$100,000 would give the Privateers Football Club a home. The club started over 12 years ago as a senior football team playing in the Maritime Football League. However the players didn't see a lot of player development going on in the Charlottetown area. They decided that players, not just parents who be the coaches so there would be continuity from one year to the next. In 2009 the players stepped up to help develop a six a side bantam (15 and under) team. In the first year the team went 0-9. Three years later, with the dedication of the senior players, the team record was 10-0-1, winning the provincial bantam title and were named football team of the year in PEI. The have now added a Varsity team (18 and under) at the tackle level and in 2014 they started a flag football program for players under 12 and under 8 years of age. For many years the Privateer Football Club have been "facility orphans" as they went from field to field looking for practice and game times. In 2009 a field with football goalposts was created in a former scrap yard area in the east end of the city, an area where not many athletic facilities exist. The city provided the field and goalposts but little else. We want to create a home for minor football in Charlottetown. A place which is part of the sport. if we were to be picked as a worthy recipient of the Kraft Celebration Tour all money would be put into the facility to add a scoreboard, storage facilities and other amenities. It would be a true centre for football and the home of the Privateers. We propose that the facility would be named Kraft Privateers Field.
Passion and spirit in sport have never been lacking in PEI. However football has had to re-establish itself. The Privateers Football Club is getting youth and adults back into a sport they has a rich past in this province. Young people in Charlottetown and their supports are proud to wear the Privateers log both on and off the field. It is once again a good thing to be known as a football player.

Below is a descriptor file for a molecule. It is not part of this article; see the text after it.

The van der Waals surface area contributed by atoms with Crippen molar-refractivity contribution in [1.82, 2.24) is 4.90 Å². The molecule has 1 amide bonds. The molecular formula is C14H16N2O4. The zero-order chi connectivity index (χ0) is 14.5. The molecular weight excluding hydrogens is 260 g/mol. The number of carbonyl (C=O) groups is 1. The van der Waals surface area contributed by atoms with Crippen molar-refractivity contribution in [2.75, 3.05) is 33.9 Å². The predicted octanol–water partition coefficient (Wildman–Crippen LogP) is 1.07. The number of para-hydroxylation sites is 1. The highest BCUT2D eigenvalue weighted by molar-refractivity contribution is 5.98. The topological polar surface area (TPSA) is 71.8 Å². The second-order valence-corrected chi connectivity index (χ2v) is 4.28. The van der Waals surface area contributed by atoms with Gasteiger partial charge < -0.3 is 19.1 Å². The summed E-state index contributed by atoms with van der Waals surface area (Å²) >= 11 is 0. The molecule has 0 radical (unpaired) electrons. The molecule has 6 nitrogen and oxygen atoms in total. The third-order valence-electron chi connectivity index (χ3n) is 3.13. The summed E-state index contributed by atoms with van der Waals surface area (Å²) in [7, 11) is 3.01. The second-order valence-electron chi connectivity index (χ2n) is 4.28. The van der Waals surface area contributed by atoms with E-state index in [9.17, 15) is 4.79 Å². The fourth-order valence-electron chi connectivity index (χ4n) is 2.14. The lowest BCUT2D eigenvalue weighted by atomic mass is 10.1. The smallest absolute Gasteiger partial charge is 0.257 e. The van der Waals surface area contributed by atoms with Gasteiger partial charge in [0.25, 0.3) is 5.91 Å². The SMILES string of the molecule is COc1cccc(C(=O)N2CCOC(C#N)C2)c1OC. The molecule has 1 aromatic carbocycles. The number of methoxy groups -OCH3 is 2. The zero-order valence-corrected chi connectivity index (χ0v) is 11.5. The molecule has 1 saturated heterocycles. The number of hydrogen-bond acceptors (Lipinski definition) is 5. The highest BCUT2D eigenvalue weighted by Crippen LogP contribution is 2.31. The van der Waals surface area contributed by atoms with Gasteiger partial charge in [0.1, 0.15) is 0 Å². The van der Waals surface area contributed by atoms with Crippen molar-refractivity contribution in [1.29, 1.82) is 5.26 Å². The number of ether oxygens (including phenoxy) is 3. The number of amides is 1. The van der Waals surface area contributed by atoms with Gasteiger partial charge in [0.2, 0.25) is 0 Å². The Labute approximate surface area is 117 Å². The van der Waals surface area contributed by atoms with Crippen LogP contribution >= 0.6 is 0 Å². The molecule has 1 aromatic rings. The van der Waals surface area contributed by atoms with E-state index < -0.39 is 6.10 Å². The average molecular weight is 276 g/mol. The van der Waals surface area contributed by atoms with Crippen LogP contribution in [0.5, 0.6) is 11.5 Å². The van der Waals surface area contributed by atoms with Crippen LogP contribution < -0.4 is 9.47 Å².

For many years the Privateer Football Club have been "facility orphans" as they went from field to field looking for practice and game times.
Canadian football was a special part of the sport scene on PEI for many years. Unfortunately it disappeared in the early 1980s as the UPEI and local high schools dropped the sport. It returned as a minor sport some 20 years and has spurred the rebirth of the sport at the collegiate level . In 2009 Holland College joined the Atlantic Football League using local players, developed through the minor system, as their base. The Privateers Football Club are part of that revival.
The Privateers Football Club is a true club in that senior players, over 18 years of age, are responsible to operate and coach the club youth teams do that there is continuity in the operation from year to year. It also gives the youth players role models as they can go to senior games and watch their coaches play. the game of football gives young people who would not fit, physically into other sports, a place to play. Moving them off the couch and into active participation.
Chris is a senior player who coaches two of our minor teams. He also makes sure that the players have a safe place to participate. The field was built on a scrap yard and in the firs few years automotive glass would come to the surface. He would walk the field every practice and game, making sure the players has a safe place to play. He is constantly lobbying the city recreation department to improve the field as it settles, leaving a few inconsistencies in the field..